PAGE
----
Schumpeterian Competition and Antitrust

12 Pages Posted: 15 Oct 2008

See all articles by Herbert Hovenkamp

Herbert Hovenkamp

University of Pennsylvania Carey Law School; University of Pennsylvania - The Wharton School; University College London

Date Written: October 1, 2008


Joseph Schumpeter's vision of competition saw it as a destructive process in which effort, assets and fortunes were continuously destroyed by innovation. One possible implication is that antitrust's attention on short-run price and output issues is myopic: what seems at first glance to be a monopolistic exclusionary practice might really be an innovative enterprise with enormous payoffs in the long run. While this may be the case, three qualifications are critical. First, one must not confuse the prospect of innovation with the scope of the intellectual property laws; their excesses and special interest capture cast serious doubt on the proposition that they are any better at fostering innovation than antitrust is. Second, for many antitrust practices positive innovation effects are difficult to foresee even on Schumpeter's own expansive and nonmathematical terms. Third, many antitrust violations serve to restrain rather than promote innovation.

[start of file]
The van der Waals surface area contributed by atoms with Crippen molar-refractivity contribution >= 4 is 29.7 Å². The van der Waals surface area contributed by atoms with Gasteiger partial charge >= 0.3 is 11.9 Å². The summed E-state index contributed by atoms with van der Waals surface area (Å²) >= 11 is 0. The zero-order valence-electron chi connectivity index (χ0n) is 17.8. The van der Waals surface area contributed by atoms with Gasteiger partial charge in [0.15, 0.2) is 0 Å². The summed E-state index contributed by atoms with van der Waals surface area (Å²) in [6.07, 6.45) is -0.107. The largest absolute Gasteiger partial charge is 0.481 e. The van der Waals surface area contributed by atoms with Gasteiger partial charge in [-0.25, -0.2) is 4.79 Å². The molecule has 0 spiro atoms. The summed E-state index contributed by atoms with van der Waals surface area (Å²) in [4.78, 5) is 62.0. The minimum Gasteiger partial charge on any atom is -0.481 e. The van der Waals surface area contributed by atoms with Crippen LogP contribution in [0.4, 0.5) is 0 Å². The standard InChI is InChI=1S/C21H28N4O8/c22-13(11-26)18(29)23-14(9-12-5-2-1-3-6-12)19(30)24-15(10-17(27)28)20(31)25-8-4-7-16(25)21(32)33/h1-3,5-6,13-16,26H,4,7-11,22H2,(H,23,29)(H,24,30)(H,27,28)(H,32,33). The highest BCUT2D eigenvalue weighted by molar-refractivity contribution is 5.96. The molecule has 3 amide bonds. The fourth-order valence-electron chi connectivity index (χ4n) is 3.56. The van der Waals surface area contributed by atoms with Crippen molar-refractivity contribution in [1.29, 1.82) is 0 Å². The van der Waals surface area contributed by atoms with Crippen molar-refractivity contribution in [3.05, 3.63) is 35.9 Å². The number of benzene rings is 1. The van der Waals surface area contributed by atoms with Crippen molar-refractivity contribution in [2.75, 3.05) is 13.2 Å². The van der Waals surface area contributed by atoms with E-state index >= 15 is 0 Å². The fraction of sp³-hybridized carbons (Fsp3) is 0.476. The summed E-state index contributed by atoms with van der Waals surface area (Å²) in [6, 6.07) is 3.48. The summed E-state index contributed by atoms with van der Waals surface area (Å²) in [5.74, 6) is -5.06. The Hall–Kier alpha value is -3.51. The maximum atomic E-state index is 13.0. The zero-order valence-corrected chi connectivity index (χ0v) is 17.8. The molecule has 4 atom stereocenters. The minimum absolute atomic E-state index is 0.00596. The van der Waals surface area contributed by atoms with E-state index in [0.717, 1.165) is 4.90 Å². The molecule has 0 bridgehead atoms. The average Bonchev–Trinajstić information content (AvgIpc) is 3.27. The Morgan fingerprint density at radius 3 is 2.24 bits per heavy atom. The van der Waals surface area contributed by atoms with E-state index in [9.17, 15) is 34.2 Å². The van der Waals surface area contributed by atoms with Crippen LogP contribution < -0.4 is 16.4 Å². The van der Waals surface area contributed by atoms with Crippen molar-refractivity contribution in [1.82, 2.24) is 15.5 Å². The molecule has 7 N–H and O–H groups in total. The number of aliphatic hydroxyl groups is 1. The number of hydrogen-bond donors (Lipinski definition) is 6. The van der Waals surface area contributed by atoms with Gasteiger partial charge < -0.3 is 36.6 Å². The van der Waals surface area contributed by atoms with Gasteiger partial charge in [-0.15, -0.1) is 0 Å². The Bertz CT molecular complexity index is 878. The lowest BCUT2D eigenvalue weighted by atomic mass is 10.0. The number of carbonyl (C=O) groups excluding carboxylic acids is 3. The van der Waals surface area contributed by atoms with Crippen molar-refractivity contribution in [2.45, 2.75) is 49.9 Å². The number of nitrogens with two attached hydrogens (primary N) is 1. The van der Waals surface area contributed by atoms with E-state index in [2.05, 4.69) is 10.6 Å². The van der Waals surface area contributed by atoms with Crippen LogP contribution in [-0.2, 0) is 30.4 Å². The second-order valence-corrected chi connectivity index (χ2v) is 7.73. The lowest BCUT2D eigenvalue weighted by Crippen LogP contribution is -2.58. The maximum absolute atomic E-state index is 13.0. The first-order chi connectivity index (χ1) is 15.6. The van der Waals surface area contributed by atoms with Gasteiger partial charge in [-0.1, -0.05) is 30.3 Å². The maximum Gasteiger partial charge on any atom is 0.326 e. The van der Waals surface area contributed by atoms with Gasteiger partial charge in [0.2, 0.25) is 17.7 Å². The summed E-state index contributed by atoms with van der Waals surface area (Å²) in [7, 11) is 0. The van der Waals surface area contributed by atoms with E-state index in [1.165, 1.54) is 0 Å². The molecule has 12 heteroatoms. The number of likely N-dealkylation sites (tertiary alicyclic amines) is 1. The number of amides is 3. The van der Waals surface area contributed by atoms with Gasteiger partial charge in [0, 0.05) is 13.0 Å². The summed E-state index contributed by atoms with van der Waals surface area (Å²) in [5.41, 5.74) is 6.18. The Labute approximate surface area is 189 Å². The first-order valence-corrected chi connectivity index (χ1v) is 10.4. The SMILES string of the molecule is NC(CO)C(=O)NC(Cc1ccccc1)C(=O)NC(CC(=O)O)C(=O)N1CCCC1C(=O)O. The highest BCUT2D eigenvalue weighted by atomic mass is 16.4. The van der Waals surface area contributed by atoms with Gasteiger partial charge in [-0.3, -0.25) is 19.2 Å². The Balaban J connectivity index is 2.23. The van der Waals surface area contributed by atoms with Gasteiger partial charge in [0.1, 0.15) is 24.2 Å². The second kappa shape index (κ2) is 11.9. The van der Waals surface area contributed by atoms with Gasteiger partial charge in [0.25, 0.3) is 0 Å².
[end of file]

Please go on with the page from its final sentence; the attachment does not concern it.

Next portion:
Keywords: Antitrust, Monopoly, Innovation, Schumpeter, Patents

JEL Classification: K00, K2, K21, L40, L41, O31

Suggested Citation

Hovenkamp, Herbert, Schumpeterian Competition and Antitrust (October 1, 2008). U Iowa Legal Studies Research Paper No. 08-43, Available at SSRN: or

Herbert Hovenkamp (Contact Author)

University of Pennsylvania Carey Law School ( email )

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319-512-9579 (Phone)

University of Pennsylvania - The Wharton School ( email )

3641 Locust Walk
Philadelphia, PA 19104-6365
United States

University College London ( email )

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London, WC1E 6BT
United Kingdom

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